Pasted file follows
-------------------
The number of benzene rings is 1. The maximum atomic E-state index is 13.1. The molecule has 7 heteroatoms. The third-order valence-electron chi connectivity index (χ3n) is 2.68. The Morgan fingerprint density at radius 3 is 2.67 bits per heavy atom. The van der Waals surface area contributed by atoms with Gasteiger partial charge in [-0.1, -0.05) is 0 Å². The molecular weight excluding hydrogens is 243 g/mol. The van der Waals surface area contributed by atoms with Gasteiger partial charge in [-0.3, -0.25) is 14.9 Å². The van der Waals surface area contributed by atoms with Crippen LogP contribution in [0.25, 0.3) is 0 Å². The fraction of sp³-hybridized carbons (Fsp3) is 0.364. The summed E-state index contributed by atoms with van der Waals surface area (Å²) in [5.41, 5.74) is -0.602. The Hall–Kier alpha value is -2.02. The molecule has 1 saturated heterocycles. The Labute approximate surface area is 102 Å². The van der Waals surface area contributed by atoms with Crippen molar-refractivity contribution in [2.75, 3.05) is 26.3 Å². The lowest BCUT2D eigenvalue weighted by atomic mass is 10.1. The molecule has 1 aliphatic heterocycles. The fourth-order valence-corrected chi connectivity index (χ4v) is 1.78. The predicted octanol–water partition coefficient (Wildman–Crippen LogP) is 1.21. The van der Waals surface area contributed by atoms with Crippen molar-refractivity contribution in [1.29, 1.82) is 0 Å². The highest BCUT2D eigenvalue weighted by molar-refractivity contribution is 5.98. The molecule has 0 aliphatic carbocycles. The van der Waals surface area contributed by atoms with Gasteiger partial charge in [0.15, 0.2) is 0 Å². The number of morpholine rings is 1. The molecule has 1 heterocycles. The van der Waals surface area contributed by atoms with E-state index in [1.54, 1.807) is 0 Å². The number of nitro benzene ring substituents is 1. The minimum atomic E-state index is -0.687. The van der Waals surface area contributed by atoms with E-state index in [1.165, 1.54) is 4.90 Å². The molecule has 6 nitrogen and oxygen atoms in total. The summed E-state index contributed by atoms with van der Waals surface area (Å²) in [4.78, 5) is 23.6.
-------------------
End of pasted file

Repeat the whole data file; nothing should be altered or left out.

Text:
The number of benzene rings is 1. The maximum atomic E-state index is 13.1. The molecule has 7 heteroatoms. The third-order valence-electron chi connectivity index (χ3n) is 2.68. The Morgan fingerprint density at radius 3 is 2.67 bits per heavy atom. The van der Waals surface area contributed by atoms with Gasteiger partial charge in [-0.1, -0.05) is 0 Å². The molecular weight excluding hydrogens is 243 g/mol. The van der Waals surface area contributed by atoms with Gasteiger partial charge in [-0.3, -0.25) is 14.9 Å². The van der Waals surface area contributed by atoms with Crippen LogP contribution in [0.25, 0.3) is 0 Å². The fraction of sp³-hybridized carbons (Fsp3) is 0.364. The summed E-state index contributed by atoms with van der Waals surface area (Å²) in [5.41, 5.74) is -0.602. The Hall–Kier alpha value is -2.02. The molecule has 1 saturated heterocycles. The Labute approximate surface area is 102 Å². The van der Waals surface area contributed by atoms with Crippen molar-refractivity contribution in [2.75, 3.05) is 26.3 Å². The lowest BCUT2D eigenvalue weighted by atomic mass is 10.1. The molecule has 1 aliphatic heterocycles. The fourth-order valence-corrected chi connectivity index (χ4v) is 1.78. The predicted octanol–water partition coefficient (Wildman–Crippen LogP) is 1.21. The van der Waals surface area contributed by atoms with Crippen molar-refractivity contribution in [1.29, 1.82) is 0 Å². The highest BCUT2D eigenvalue weighted by molar-refractivity contribution is 5.98. The molecule has 0 aliphatic carbocycles. The van der Waals surface area contributed by atoms with Gasteiger partial charge in [0.15, 0.2) is 0 Å². The number of morpholine rings is 1. The molecule has 1 heterocycles. The van der Waals surface area contributed by atoms with E-state index in [1.54, 1.807) is 0 Å². The number of nitro benzene ring substituents is 1. The minimum atomic E-state index is -0.687. The van der Waals surface area contributed by atoms with E-state index in [1.165, 1.54) is 4.90 Å². The molecule has 6 nitrogen and oxygen atoms in total. The summed E-state index contributed by atoms with van der Waals surface area (Å²) in [4.78, 5) is 23.6.